Julia Donaldson’s The Snail and the Whale Most recent English edition: Macmillan Children's Books, 2018. ISBN 9781509878826. is about a small snail that travels around the world on a whale’s tail, then rescues the whale when it gets beached. In 2005, it won the BBC’s Blue Peter Award for Best Illustrated Book to Read Aloud.
Biologist Sergei Khribar read the book with his son Vanya and gave us a scientist’s take on the story.
It’s true that there are snails that travel on whales, but, naturally, they don’t do so just for fun. All living things have two main goals: to reproduce and to spread out. If those same snails were to reproduce on one cliff, and never travel anywhere, they would very quickly run out of plant matter to eat. For snails, journeys such as the one described in the book are a way to disperse. Whales travel very long distances, passing through warm waters when reproducing and cold waters when feeding.
Along with the harmless animals that live on a whale, there are those that cause discomfort. Barnacles, for example, live on a whale’s skin and once there are too many of them, they start to itch. A whale may try to get rid of these unwelcome guests by entering a river estuary, where fresh water will kill off the barnacles. It may rub against the banks or the ground, where the tide can reach it. In this way, barnacles can indirectly cause a whale to get beached, which is a very serious problem.
That’s exactly what happens to the whale in Julia Donaldson’s book. “This is the tide, slipping away. And this is the whale lying beached in a bay…‘I can’t move on land! I’m too big!’ moaned the whale.” A beached whale dries off, and for a whale, getting dry means overheating. Because of the way their bodies regulate temperature, a whale can’t be outside of water for very long. The book correctly describes what to do to save a whale: “Fetching the firemen, digging a pool, squirting and spraying to keep the whale cool.” From a biological standpoint, this is all exactly right. First and foremost, a whale needs to cool off, which is why they hose it down with cold water. Secondly, out on land, it's difficult for a whale to manage its enormous weight. If you imagine how the whale is built—his mouth, stomach, abdominal and chest cavities can all be compared to giant rooms. Water is a dense environment and when the whale is submerged, his internal organs float, creating an effect similar to zero gravity. When the whale ends up on land, however, the system breaks down and it dies without timely help.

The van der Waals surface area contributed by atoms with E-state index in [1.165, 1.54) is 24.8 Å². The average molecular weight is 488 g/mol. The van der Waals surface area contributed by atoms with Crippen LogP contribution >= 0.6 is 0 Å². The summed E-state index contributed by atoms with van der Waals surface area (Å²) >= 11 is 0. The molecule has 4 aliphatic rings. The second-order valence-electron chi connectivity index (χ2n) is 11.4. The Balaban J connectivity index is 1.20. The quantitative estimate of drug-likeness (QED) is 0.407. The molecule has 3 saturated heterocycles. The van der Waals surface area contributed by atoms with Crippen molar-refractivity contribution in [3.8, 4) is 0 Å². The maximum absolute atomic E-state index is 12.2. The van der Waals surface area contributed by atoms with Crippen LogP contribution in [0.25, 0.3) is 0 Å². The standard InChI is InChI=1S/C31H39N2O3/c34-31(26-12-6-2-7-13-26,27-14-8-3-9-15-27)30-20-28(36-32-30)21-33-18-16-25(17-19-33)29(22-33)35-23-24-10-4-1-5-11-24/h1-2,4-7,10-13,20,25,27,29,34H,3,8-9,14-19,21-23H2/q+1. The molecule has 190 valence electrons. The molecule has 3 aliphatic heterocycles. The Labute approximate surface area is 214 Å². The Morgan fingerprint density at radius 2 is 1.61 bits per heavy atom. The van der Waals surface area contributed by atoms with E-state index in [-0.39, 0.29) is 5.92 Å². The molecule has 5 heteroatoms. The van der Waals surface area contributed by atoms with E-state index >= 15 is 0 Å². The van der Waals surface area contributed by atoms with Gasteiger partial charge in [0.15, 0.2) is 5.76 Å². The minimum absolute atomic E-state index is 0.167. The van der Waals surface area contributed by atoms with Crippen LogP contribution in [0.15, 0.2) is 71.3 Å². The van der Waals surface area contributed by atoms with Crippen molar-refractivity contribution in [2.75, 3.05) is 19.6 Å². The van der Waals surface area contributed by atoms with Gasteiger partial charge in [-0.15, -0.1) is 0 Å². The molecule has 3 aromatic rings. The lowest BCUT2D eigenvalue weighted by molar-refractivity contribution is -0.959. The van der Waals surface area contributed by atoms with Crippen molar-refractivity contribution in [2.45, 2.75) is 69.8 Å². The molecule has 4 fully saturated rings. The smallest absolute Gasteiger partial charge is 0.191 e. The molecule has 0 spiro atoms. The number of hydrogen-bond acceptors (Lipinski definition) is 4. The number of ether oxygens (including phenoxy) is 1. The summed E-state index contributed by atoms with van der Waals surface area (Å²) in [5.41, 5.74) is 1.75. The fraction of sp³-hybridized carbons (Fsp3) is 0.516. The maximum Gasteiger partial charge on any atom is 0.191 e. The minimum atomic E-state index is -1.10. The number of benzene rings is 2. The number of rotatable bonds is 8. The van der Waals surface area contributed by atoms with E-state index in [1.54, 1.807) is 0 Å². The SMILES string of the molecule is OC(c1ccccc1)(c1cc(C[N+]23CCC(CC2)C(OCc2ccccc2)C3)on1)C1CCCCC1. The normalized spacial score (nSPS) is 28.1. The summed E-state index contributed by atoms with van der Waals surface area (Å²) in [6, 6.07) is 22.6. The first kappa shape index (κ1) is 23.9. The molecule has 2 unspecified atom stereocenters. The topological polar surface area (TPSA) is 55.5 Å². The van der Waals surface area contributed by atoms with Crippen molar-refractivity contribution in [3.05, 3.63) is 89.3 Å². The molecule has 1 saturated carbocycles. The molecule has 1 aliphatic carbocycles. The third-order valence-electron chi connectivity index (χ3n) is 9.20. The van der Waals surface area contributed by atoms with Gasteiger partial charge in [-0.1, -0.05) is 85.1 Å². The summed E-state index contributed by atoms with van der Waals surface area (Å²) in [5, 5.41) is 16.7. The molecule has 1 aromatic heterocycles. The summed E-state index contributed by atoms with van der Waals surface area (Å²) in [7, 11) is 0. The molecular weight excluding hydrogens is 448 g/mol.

Out in the wild, the relationship between the snail and the whale isn’t quite as equal as Donaldson’s story suggests. While a snail can certainly sail on a whale, it’s powerless to help him in return, except by scraping some growths off his skin. The snail can’t rid him of the barnacles and certainly can’t save him from beaching.
The book actually shows us much more than its two heroes. We also see hungry sharks, numerous fish, corals, anemones, and northern rock barnacles, which are shown as white growth on the rocks. The nature depicted in the book’s illustrations accurately reflects a round-the-world trip befitting a snail on a whale’s tale—there are Antarctic and tropical waters, the author’s native Scotland, the coast of North America, a tropical island, and land resembling the Kamchatka Peninsula. As you read your child the book, you can introduce her to places all over the world, and point them out on an atlas or globe.
Text prepared by Tatyana Karajas
Translated from the Russian by Alisa Cherkasova
Book cover image: panmacmillan.com.au
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